World War 2 is the fight against the Allied and Axis fought on the European front and the Pacific Theater.

For the people on the island of Taiwan, they fought for the Japanese Empire. While in modern day, Republic of China is nearly synonymous to Taiwan, during World War Two, Republic of China was on the Allied force while Taiwan, as being a part of the Japanese Empire, fought for the Axis.

During World War 2, many Taiwanese was drafted to fight in the Japanese Empire. Most notable may be both President Lee Teng-Hui and his brother Lee Teng-Chin. President Lee’s brother died during the war and is listed in the Yasukuni Shrine (a shrine for fallen soldiers during World War 2)

Three major events happened after World War 2 that determine a lot of relations between Taiwan and China, which opened the doors to later US Taiwan and US China relations.

General Order No. 1 (Issued: August 17, 1945)

Immediately after the war, General Order Number 1 was issued. Prior to having time to sit down for a formal treaty, orders for surrender was issued. In the treaty, it states:

The senior Japanese commanders and all ground, sea, air and auxiliary forces within China (excluding Manchuria), Formosa and French Inod-China, north of 16 degrees north latitude shall surrender to Generalissimo Chiang Kai-Shek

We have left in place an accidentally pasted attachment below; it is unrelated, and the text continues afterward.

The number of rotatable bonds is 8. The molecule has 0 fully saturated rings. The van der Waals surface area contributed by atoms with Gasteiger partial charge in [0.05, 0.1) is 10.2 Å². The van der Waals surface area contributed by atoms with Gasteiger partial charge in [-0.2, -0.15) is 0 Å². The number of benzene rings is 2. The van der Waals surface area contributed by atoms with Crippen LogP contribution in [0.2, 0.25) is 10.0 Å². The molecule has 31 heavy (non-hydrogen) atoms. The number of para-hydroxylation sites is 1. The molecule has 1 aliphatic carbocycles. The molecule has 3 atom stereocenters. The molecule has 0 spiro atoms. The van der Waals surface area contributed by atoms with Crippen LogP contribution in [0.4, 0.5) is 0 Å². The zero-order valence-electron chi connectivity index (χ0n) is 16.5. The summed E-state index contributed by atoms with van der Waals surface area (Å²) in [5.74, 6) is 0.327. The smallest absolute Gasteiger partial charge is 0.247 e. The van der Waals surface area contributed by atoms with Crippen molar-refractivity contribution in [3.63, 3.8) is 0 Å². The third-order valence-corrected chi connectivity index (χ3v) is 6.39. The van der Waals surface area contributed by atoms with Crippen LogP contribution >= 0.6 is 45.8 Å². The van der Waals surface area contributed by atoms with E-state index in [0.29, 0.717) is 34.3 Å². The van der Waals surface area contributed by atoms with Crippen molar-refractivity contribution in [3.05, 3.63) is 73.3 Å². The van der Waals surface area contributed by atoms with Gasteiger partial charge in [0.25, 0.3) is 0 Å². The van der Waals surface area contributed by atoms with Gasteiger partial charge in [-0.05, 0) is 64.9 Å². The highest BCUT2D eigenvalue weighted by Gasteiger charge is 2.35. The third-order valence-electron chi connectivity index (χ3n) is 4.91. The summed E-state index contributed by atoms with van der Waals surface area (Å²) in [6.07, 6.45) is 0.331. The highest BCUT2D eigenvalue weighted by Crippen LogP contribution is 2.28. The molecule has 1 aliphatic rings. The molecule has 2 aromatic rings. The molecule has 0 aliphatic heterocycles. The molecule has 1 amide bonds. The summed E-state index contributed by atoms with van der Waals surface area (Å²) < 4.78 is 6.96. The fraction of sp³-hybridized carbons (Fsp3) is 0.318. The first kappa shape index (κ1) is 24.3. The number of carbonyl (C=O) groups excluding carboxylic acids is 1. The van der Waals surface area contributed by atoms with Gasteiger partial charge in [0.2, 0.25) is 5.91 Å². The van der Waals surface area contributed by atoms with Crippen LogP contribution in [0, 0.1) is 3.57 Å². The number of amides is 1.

Treaty of San Francisco (Signed: September 8, 1951)

After a formal surrender, the United Nations set up a treaty for terms as an ending to World War 2. While the Allied forces came together for this, one player was missing. The Republic of China is still in a civil war with the People’s Republic of China. Unsure of the what would come out of it, the UN decided to not invite either parties.

“Japan renounces all right, title and claim to Formosa and the Pescadores”


This treaty is often referred to as a sign that Taiwan (named as Formosa here) is an independent country as it has been all powers have been renounced by it and no one has ownership of the island.

Treaty of Taipei (Signed: April 28, 1952)

One treaty often times left out is the Taipei Treaty (though for good reason.) Worried about the rise of communism, United States wanted to make sure a treaty was signed showing the surrender of Japan to Republic of China.

In this treaty, it reinforced articles mentioned in the Treaty of San Francisco but had extra points such as:

 It is recognised that all treaties, conventions, and agreements concluded before 9 December 1941 between Japan and China have become null and void as a consequence of the war.

This would place the Treaty of Shimonoseki (1895) , which placed Taiwan within the Japanese Empire, null and void. This is a difference compared to the treaty of San Francisco as the San Francisco treaty was returning Japan to its territories as of December 1941 (as oppose to voiding all agreements before.)

However, this treaty was abrogated by the Japanese government on Sept. 29, 1972, upon Japan’s establishment of formal diplomatic relations with the People’s Republic of China.

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